A. Q.

A. Q.

That check was issued within the drugstore. I am only asking, when you were still dealing with Editha Mijares from 1986, was there any occasion when Editha Mijares and husband issue a check in the account of Farmacia delos Remedios? None, Your Honor. Was this check drawn in your presence, this check marked Exhibit J? I cannot remember, Your Honor, when I went there they already handed to me Considering that Metro Drugs is in business, was there any occasion for Metro Drugs to check from the office of domestic and bureau . . . who is the owner of Farmacia delos Remedios, considering that Exhibit J is very clear? I cannot remember of the result of my inquiry. You testified to the Court that Editha Mijares told you explicitly that you have to collect from Solomon Silverio. Considering that Editha Mijares told you that you would collect the amount you are trying to collect from her to Solomon Silverio, and being already armed with the check marked Exhibit J, did it not occur to you or you company to verify, considering that it is already at least denial of liability, did you or your company? There was, we did something. What did you do? I went to the domestic to check who was the real owner. You did not check about Farmacia delos Remedios, which is the very check your company is claiming? I did some inquiries regarding Farmacia delos Remedios, but I cannot remember the result

A. Q. A. Q.

A. Q.

A. Q. A. Q. A.

FIRST DIVISION [G.R. No. 80791 : December 4, 1990.] 192 SCRA 34 PEOPLE'S FINANCING CORP. and ENRIQUE V. ARCENAS, Petitioners, vs. COURT OF APPEALS (Sixteenth Division), GAUDIOSO MANLIGUEZ and PURIFICACION MANLIGUEZ, Respondents. DECISION CRUZ, J.: On September 13, 1976, Kalmar Construction and Mining Exploration Co. purchased several pieces of heavy equipment from J.P. Enterprises for the total amount of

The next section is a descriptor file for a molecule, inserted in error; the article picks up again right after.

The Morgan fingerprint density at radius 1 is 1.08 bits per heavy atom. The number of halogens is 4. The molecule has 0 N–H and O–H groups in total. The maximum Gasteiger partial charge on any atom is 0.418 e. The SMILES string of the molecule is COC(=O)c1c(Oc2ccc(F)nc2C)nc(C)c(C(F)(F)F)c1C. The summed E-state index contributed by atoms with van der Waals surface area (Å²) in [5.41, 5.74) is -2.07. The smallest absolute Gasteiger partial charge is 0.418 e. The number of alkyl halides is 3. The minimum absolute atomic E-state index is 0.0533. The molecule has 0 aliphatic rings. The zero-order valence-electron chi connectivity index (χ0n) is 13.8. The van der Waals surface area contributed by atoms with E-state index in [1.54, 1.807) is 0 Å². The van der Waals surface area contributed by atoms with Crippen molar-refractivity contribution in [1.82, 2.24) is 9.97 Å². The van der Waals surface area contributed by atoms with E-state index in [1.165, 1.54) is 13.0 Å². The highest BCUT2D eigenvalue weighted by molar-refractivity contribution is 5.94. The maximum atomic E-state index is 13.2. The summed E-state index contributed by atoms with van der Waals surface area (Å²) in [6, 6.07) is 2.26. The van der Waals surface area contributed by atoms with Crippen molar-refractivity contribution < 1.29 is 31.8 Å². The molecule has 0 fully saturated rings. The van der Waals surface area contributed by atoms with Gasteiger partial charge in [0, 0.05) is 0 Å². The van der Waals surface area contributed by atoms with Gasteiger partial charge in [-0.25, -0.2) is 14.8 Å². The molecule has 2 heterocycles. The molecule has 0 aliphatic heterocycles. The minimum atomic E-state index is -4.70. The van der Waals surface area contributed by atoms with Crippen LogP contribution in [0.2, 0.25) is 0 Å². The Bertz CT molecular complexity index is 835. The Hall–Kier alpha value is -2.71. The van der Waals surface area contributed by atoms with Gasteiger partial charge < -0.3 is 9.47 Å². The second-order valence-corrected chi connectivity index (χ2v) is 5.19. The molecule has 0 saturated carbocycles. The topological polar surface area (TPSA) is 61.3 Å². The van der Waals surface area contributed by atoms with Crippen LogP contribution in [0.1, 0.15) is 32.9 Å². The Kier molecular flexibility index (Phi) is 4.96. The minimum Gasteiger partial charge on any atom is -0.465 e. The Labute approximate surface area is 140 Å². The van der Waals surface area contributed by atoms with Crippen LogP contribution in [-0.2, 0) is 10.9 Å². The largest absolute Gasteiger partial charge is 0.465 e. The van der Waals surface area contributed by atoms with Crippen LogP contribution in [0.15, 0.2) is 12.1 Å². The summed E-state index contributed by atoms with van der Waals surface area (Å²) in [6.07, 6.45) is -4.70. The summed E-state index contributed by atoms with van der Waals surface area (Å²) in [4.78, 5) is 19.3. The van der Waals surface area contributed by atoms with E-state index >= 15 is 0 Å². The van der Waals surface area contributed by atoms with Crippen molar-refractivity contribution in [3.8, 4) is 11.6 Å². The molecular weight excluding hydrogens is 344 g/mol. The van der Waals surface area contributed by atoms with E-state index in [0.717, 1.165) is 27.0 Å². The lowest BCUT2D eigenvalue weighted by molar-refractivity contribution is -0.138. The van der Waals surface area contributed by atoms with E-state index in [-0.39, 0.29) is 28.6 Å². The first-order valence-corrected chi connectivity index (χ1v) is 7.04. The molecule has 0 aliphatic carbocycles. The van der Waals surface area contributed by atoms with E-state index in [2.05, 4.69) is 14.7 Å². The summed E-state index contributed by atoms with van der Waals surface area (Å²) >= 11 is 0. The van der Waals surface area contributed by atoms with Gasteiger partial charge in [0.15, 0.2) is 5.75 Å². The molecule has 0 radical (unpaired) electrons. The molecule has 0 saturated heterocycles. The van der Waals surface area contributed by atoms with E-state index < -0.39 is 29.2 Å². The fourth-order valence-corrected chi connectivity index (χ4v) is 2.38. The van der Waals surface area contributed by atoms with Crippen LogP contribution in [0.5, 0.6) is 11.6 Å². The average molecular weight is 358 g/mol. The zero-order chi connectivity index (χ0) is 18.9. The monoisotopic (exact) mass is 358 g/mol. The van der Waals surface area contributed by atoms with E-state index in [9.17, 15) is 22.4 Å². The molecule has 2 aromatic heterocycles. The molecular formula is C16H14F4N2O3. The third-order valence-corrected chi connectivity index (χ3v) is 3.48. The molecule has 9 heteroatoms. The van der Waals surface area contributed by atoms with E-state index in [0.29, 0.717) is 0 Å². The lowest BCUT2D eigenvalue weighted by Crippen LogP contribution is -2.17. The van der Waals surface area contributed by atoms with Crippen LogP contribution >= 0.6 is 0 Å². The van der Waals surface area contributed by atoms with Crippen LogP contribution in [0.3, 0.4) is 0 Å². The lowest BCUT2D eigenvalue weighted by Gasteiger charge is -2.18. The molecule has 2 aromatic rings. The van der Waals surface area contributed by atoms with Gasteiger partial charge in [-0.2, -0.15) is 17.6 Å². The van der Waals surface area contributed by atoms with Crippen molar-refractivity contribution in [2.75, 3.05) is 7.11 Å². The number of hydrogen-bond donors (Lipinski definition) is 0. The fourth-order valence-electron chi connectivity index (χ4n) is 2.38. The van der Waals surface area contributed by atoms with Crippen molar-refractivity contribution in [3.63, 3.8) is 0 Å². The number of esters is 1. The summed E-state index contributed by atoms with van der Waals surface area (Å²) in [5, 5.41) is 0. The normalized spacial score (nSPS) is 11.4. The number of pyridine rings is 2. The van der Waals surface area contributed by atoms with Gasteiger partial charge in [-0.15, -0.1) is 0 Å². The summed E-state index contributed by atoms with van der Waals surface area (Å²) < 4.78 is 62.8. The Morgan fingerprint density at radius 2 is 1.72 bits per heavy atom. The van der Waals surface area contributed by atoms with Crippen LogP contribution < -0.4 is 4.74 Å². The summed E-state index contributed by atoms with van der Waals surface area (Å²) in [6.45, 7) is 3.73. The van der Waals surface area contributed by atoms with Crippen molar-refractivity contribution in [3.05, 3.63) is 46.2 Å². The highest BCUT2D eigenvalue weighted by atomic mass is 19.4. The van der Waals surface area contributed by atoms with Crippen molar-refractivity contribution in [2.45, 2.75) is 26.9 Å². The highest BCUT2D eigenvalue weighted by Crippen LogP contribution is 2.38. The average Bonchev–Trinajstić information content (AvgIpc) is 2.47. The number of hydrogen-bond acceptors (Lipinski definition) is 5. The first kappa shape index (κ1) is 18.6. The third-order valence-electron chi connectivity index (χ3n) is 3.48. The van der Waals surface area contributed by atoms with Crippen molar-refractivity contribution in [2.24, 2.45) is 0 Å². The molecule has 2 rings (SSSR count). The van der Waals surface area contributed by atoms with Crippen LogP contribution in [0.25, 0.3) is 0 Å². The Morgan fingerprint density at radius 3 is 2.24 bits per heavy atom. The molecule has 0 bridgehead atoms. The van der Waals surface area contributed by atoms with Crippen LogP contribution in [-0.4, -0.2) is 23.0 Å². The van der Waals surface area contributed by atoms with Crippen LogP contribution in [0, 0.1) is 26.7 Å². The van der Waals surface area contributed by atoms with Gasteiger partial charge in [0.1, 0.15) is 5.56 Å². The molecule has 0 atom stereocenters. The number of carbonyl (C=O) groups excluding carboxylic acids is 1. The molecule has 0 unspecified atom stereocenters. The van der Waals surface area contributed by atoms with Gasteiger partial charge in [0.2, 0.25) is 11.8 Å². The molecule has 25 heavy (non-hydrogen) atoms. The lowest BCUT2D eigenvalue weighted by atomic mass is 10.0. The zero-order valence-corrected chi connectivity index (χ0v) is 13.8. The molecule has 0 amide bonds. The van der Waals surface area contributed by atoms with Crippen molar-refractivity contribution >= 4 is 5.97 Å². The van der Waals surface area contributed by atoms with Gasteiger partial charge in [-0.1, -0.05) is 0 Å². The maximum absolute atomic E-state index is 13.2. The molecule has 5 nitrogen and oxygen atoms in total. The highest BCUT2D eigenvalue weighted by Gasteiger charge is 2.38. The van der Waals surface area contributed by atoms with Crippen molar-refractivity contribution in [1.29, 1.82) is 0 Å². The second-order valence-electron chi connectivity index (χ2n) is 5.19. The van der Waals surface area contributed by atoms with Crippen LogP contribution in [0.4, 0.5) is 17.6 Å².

P787,000.00. The buyer made a 30% payment in the sum of P237,000.00, leaving a balance of P550,000.00, to be paid in 18 monthly installments of P41,217.00 beginning October 1976. To secure payment of this indebtedness, a promissory note and a chattel mortgage were signed by Nicolas Kalubiran, as general manager of Kalmar, Gaudioso Manliguez as operation manager, Adelaida Kalubiran as treasurer, Andrea Bihag as mining superintendent, and Alan Manliguez as comptroller. These instruments provided for a 14% interest per annum on each unpaid monthly installment, with a rebate for any installment paid on or before due date. On the same date, the promissory note and the chattel mortgage were assigned by the seller to People's Financing Corporation, the herein petitioner, of which Enrique V. Arcenas is the manager. On February 15, 1978, Gaudioso Manliguez and his wife, Purificacion Manliguez, executed a real estate mortgage on one-third of a parcel of land owned by them and located at Mandaue City "as additional security for the payment of an existing obligation in the sum of FIVE HUNDRED SIXTY FOUR THOUSAND ONE HUNDRED SEVENTY PESOS AND 70/100 (P564,170.70) re Promissory Note dated September 13, 1976." On February 26, 1979, the petitioners caused the extrajudicial foreclosure of this mortgage for non-payment of the promissory note. The subject property was sold to PFC as the highest bidder and the sale was registered in the Office of the Register of Deeds of Mandaue City on March 5, 1979.
:-cralaw

On February 6, 1980, the private respondents filed a complaint in the Regional Trial Court of Cebu for annulment of the real estate mortgage and the foreclosure sale and for damages. Judge Valeriano P. Tomol, Jr. issued a restraining order enjoining the issuance of a final certificate of sale and the consolidation of ownership of the mortgaged property in the name of PFC. On April 12, 1984, after trial, the complaint was dismissed; on the counterclaim, Enrique V. Arcenas was awarded P20,000.00 moral damages, P10,000.00 attorney's fees and P1,000.00 litigation expenses. On November 9, 1987, the decision was modified by the Court of Appeals, 1 which disposed as follows: WHEREFORE, the appealed decision is hereby modified as follows: 1) The grant of moral damages, counsel fees and litigation expenses are hereby set aside; 2) Defendants-appellees Enrique V. Arcenas and People's Financing Corporation are hereby ordered jointly and severally to pay or return to plaintiffs the sum of P191,906.00 with legal interest thereon from the date of this judgment until fully paid, and subject to the ruling granting plaintiffs-appellants the right to redeem the property with the right to offset the amount of P191,906.00 including interest out of the redemption price and costs, considering Sections 30 and 34, Rule 39, Rules of Court. In all other respects, the judgment appealed from is hereby Affirmed. No costs. SO ORDERED. The petitioners are now before this Court, contending that the respondent court erred in: (a) requiring them to return to the private respondents the sum of P191,906.00 as excessive finance charges not duly disclosed to them; (b) granting the private